West Australiana First Edition. viii, 143 p. : ill., geneal. table, ports. ; 25 cm #211021 Women merchants — Biography — Western Australia — Fremantle, Western Australia — Genealogy, Women merchants — Biography — Australia — Fremantle (W.A.) Scarce
Higham, Mary, 1818-1883. | Higham family. | Women merchants — Western Australia — Fremantle — Biography. | Western Australia — Genealogy.
Mary Higham (1819–1883) was a merchant in Fremantle, Australia, and a founding member of the Fremantle Chamber of Commerce. She founded M. Higham and Sons, a clothing and furniture emporium.
Higham had lived in Northamptonshire or Oxfordshire before she arrived with her husband John and two children in Western Australia aboard the Sabrina in 1853 with 300 other passengers. By 1855, she had six children. Their income was from a confectionery and bakery business.
Following the death of her husband at the age of 40 in 1858, Higham took over the family business, and with the aid of her teenage son Edward established a substantial enterprise M. Higham and Sons, dealing in a variety of goods such as clothing, furnishing and tents. She ran this emporium in addition to the bakery cum sweet shop that her husband had established. The business was established on the corner of High Street and Market Street. The building was replaced around 1890 but it still stands on the same plot and a plaque on the corner of the building records the 1853 date of establishment of the original business.
Highams Buildings are on the corner of Market and High Street in Fremantle (This picture is from 1933)
Higham was denied access to a number of organisations owing to her gender but this did not prevent her becoming a founding member of the Fremantle Chamber of Commerce. Where necessary she would send her son Edward to represent her. In 1870 Edward became a partner in the company and he also set out on a political career. An early success was to become the chairman of the Fremantle Roads Board at a meeting at his mother’s house in 1871. This committee was to become important in time and is seen today as the early start of the City of Cockburn. (That committee became the Cockburn Districts Road Board in 1955 and population growth meant that a new town was both demanded and justifiable.)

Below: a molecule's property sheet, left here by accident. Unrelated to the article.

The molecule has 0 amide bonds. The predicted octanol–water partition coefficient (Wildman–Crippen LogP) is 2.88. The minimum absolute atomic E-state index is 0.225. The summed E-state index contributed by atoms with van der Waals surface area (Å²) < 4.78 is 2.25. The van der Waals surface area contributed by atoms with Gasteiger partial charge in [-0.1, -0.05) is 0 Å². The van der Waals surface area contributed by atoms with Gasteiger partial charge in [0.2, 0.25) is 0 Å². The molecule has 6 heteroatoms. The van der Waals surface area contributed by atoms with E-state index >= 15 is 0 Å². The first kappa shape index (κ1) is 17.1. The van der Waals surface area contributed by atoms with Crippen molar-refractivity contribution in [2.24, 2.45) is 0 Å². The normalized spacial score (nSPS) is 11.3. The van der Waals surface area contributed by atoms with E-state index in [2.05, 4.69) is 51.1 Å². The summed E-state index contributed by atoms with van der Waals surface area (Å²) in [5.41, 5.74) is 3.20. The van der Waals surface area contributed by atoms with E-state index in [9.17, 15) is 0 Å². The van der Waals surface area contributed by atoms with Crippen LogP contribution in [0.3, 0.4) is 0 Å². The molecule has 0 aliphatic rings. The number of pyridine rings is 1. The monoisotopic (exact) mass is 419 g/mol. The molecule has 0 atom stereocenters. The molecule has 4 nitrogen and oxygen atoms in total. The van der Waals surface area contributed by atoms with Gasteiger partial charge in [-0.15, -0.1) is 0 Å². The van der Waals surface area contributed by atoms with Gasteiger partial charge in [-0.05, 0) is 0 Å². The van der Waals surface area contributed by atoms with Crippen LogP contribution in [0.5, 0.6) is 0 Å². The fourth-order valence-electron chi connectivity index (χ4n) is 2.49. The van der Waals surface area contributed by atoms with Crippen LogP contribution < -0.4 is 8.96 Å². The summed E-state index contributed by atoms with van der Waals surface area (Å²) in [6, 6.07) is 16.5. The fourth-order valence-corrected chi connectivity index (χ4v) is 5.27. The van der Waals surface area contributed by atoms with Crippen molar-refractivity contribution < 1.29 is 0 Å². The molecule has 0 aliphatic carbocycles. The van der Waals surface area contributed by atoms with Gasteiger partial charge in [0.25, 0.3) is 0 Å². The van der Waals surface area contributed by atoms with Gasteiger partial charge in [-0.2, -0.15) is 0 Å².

Higham’s business thrived and the bakery, confectionery, clothing and furnishing created an emporium. The retail business created profits that allowed diversification into pearling and fishing. In 1875, the business was taking delivery of a 20-metre locally built schooner, Brothers, which they had ordered for pearl fishing. However it was never used for this as it was used for salvage for a year and shortly afterwards it was lost.
Higham died in Fremantle in 1883 and was buried in Fremantle Cemetery. The book written to guide visitors around the cemetery include her amongst the other 35 notables recommended for attention by visitors. Higham had passed her business to her son John in 1881 so the business that was established was unaffected by Mary’s death and as Fremantle’s economy grew so did the business of tents and clothing. Higham was said to have four children at the time of her death, who were all left a substantial inheritance.